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Snail bait poisoning, also known as ‘shake and bake syndrome’, occurs when pets ingest snail or slug bait that contains the drug metaldehyde. It is a relatively common poisoning seen in veterinary practice.
All animals are susceptible and as little as 1 teaspoon per 4.5kg body weight can be fatal in fifty percent of pets.
Diagnosis can be challenging for your veterinarian as there are many different conditions that can cause muscle tremors. Fortunately, in most cases of metaldehyde toxicity owners report seeing their pet eating it, or there is a history of recent snail bait use around the home. Stomach contents and blood can be analysed to confirm metaldehyde toxicity in cases without a clear history of exposure. The downside to these tests is that results take several days, making their use in an emergency situation impractical. In these particular cases it is often best to treat on suspicion whilst performing other diagnostics to rule out other possibilities.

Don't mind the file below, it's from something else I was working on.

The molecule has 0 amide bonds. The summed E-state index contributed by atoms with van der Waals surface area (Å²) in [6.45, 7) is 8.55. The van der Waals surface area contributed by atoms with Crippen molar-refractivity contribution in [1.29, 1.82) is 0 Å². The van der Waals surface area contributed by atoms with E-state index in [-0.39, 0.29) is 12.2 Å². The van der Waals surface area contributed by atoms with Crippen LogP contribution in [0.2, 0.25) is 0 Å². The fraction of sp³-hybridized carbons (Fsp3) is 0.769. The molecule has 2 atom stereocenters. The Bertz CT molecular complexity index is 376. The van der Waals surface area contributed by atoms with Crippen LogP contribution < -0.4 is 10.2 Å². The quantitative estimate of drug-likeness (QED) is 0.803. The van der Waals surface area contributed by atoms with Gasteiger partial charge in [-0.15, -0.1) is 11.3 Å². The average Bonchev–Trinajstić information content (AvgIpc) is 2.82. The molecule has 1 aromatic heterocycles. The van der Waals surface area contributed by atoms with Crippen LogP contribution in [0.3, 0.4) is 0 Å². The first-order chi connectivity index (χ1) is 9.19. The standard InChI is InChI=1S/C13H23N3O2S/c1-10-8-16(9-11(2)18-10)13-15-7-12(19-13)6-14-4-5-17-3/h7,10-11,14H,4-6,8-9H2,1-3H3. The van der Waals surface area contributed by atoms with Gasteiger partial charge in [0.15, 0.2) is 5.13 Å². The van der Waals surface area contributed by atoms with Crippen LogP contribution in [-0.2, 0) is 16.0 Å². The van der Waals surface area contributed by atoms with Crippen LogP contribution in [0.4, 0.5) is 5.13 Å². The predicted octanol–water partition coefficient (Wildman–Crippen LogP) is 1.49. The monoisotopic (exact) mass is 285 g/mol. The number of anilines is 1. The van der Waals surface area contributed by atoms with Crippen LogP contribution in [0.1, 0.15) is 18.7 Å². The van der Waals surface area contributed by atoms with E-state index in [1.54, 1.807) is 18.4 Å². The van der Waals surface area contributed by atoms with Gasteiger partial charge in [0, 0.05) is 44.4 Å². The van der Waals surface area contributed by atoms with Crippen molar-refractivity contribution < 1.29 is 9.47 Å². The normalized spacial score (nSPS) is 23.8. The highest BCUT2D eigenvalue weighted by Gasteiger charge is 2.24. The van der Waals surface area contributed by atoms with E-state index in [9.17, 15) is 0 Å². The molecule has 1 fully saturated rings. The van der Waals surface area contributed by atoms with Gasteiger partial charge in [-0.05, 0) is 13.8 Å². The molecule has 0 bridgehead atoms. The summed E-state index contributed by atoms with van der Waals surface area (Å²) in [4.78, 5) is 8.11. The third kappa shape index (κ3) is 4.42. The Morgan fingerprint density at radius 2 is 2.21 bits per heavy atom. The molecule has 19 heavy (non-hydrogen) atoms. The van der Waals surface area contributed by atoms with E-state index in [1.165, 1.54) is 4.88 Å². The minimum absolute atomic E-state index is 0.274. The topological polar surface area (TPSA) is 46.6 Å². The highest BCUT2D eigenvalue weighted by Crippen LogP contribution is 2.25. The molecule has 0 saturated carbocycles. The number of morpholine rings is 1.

There are many factors that will influence the prognosis if your pet ingests snail bait. These include how much was ingested, how quickly appropriate treatment is initiated and individual patient health. If ever you are suspicious that your pet has ingested snail bait you must seek veterinary treatment as soon as possible. Don’t wait, or it may be too late!